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The new “conventional wisdom” is that unemployment is almost gone. The only real problem, we often hear, is a shortage of trained workers to fill jobs that are going begging because firms cannot find enough qualified individuals.
But one of the nation’s oldest and most reputable polling organizations, the Gallup Poll, has concluded that the real unemployment rate is far higher than the “official” unemployment rate. Gallup says the real unemployment rate is 8.6%, nearly twice the "official" figure of 4.4% that the Bureau of Labor Statistics typically mentions. And real unemployment has been 8.6% or higher since the end of 2007, nearly a decade ago.
"Widely reported unemployment metrics in the U.S. do not accurately represent the reality of joblessness in America.
"For example, the U.S. Bureau of Labor Statistics (BLS) does not count a person who desires work as unemployed if he or she is not working and has stopped looking for work over the past four weeks. Similarly, the BLS does not count someone as unemployed if he or she is, for instance, an out-of-work engineer, construction worker or retail manager who performs a minimum of one hour of work a week and receives at least $20 in compensation.
"Gallup recommends using two simple metrics to track unemployment in the U.S.: Gallup Good Jobs (GGJ) and what Gallup calls the "Real Unemployment" metric from the BLS -- which combines those who are unemployed, underemployed and marginally attached to the workforce.
"Gallup created the GGJ metric based on one of its most important discoveries since its founding in 1935: What the whole world wants is a good job.
"Gallup defines a "good job" as working 30 or more hours per week for an employer that provides a regular paycheck. The GGJ metric measures the percentage of U.S. adults who have good jobs based on this definition.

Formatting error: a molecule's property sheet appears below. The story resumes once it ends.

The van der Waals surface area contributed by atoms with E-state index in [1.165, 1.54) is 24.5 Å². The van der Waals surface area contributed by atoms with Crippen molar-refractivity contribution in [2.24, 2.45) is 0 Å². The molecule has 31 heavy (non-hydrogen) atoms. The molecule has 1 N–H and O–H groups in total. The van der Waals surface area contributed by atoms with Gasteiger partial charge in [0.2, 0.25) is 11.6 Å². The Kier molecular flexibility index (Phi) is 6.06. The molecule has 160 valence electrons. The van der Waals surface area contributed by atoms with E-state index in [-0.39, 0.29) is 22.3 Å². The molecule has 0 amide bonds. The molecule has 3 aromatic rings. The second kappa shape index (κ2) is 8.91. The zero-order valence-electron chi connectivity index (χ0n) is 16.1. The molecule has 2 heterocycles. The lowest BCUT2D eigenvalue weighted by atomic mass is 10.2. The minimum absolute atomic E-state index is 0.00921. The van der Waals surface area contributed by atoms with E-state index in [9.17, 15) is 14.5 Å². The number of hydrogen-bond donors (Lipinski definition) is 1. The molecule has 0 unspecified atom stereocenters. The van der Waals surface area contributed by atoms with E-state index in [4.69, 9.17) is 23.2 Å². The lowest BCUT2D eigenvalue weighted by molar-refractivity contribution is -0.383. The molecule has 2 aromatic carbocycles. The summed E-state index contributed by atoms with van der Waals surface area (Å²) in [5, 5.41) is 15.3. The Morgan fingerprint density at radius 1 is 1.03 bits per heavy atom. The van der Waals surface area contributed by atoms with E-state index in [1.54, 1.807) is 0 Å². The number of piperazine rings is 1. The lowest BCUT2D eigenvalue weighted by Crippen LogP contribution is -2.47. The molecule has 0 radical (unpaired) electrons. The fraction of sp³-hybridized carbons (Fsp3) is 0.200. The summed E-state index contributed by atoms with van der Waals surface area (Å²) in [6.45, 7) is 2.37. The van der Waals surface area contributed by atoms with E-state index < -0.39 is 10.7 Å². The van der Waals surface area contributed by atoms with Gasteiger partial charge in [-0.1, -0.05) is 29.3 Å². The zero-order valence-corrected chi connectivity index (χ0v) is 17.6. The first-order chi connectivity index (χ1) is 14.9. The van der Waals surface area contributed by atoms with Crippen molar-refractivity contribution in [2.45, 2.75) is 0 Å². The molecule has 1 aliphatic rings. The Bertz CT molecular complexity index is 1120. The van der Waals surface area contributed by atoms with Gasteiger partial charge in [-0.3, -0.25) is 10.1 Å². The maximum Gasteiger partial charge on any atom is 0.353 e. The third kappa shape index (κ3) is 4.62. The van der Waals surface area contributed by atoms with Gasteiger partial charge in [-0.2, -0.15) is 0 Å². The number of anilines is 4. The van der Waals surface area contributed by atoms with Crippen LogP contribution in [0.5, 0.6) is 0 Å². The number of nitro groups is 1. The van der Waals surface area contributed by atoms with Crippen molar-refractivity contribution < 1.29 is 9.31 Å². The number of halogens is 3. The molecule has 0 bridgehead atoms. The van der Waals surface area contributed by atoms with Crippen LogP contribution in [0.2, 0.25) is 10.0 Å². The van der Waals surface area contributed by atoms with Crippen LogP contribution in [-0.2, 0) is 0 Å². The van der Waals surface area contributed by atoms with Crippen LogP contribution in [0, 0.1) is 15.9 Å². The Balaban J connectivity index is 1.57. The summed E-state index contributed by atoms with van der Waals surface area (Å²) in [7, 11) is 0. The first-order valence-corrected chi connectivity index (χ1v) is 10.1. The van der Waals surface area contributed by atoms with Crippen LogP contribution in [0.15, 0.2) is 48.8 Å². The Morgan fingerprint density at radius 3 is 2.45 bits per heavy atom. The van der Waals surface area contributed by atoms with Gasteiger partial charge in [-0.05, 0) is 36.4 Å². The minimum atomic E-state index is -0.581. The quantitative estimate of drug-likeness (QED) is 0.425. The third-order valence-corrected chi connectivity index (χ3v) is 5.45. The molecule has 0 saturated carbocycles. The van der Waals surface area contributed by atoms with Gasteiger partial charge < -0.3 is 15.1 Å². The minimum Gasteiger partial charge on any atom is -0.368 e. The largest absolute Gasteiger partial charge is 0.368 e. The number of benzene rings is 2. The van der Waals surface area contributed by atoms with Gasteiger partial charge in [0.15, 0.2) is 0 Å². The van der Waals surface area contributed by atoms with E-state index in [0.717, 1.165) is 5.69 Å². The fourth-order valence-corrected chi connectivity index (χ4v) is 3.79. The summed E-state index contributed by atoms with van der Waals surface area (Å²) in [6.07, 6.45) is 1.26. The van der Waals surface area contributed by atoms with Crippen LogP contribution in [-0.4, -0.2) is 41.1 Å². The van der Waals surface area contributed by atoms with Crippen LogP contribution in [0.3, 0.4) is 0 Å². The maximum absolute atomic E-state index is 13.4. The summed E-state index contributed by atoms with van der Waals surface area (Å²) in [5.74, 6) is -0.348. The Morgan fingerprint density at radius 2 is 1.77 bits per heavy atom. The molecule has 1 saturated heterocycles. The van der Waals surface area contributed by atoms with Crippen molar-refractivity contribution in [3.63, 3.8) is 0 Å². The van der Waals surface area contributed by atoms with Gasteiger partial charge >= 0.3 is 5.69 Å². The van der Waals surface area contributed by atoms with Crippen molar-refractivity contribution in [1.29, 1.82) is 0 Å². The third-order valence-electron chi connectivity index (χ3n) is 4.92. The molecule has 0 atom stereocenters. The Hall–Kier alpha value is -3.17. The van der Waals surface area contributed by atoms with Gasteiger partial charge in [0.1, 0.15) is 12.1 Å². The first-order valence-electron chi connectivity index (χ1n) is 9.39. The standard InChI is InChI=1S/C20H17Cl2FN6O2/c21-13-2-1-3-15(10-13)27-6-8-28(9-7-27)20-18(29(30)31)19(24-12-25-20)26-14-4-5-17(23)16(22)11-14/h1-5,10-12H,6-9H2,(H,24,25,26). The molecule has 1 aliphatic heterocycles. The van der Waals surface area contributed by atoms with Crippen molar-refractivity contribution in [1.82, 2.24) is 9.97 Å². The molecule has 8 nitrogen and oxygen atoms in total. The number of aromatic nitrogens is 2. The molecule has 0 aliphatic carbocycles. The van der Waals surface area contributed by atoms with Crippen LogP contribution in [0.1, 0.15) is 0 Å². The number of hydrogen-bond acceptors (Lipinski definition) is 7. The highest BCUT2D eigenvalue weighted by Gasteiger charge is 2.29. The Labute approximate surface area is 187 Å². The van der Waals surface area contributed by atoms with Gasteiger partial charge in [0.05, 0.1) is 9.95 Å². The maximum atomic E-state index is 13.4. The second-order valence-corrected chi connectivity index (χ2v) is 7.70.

"Good jobs are essential to a thriving economy, a growing middle class, a booming entrepreneurial sector and, most importantly, human development.
"Creating as many good jobs as possible should be the No. 1 priority for business and government leaders everywhere --- and GGJ and BLS Real Unemployment are the right two metrics to track good jobs."
Gallup’s highly regarded data and analysis make clear that the United States needs to implement the work-based “policy package” developed by the Community Advocates Public Policy Institute, which an independent analysis by the Urban Institute showed would reduce American poverty by 50% or more.
The policy package includes a new nationwide program that would offer unemployed adults, as well as underemployed adults, the opportunity to perform useful work in a wage-paying, subsidized Transitional Job if they cannot find paid work in an unsubsidized regular job.
It also would raise the minimum wage, expand and reform the Earned Income Tax Credit, provide all parents the same kind of help with childcare that Wisconsinites have thanks to WisconsinShares, and boost the income of impoverished adults who qualify for disability benefits or have retired on Social Security.
To truly drive down unemployment from the real unemployment rate of 8.6% to a few percentage points, Transitional Jobs are essential. To end poverty, Transitional Jobs and higher wages and a better EITC and other measures connected to work are necessary.
David Riemer is senior fellow of the Community Advocates Public Policy Institute.
Posted Jun 23, 2017
Posted Jun 22, 2017